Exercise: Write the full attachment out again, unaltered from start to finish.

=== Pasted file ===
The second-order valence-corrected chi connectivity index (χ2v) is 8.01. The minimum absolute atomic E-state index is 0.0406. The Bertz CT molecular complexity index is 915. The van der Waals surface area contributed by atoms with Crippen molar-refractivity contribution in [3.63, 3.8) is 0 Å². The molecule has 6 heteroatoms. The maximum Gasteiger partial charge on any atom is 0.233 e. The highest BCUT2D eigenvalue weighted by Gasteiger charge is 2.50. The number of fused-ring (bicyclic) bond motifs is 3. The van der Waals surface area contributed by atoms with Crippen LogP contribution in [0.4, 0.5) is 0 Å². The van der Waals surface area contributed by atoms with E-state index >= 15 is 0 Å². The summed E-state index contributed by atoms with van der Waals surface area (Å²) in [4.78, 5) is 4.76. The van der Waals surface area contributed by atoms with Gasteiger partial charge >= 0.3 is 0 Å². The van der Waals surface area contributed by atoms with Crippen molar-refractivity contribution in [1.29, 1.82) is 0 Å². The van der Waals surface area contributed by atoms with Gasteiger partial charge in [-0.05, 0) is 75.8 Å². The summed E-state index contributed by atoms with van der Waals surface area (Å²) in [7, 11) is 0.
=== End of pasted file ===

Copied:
The second-order valence-corrected chi connectivity index (χ2v) is 8.01. The minimum absolute atomic E-state index is 0.0406. The Bertz CT molecular complexity index is 915. The van der Waals surface area contributed by atoms with Crippen molar-refractivity contribution in [3.63, 3.8) is 0 Å². The molecule has 6 heteroatoms. The maximum Gasteiger partial charge on any atom is 0.233 e. The highest BCUT2D eigenvalue weighted by Gasteiger charge is 2.50. The number of fused-ring (bicyclic) bond motifs is 3. The van der Waals surface area contributed by atoms with Crippen LogP contribution in [0.4, 0.5) is 0 Å². The van der Waals surface area contributed by atoms with E-state index >= 15 is 0 Å². The summed E-state index contributed by atoms with van der Waals surface area (Å²) in [4.78, 5) is 4.76. The van der Waals surface area contributed by atoms with Gasteiger partial charge >= 0.3 is 0 Å². The van der Waals surface area contributed by atoms with Crippen molar-refractivity contribution in [1.29, 1.82) is 0 Å². The van der Waals surface area contributed by atoms with Gasteiger partial charge in [-0.05, 0) is 75.8 Å². The summed E-state index contributed by atoms with van der Waals surface area (Å²) in [7, 11) is 0.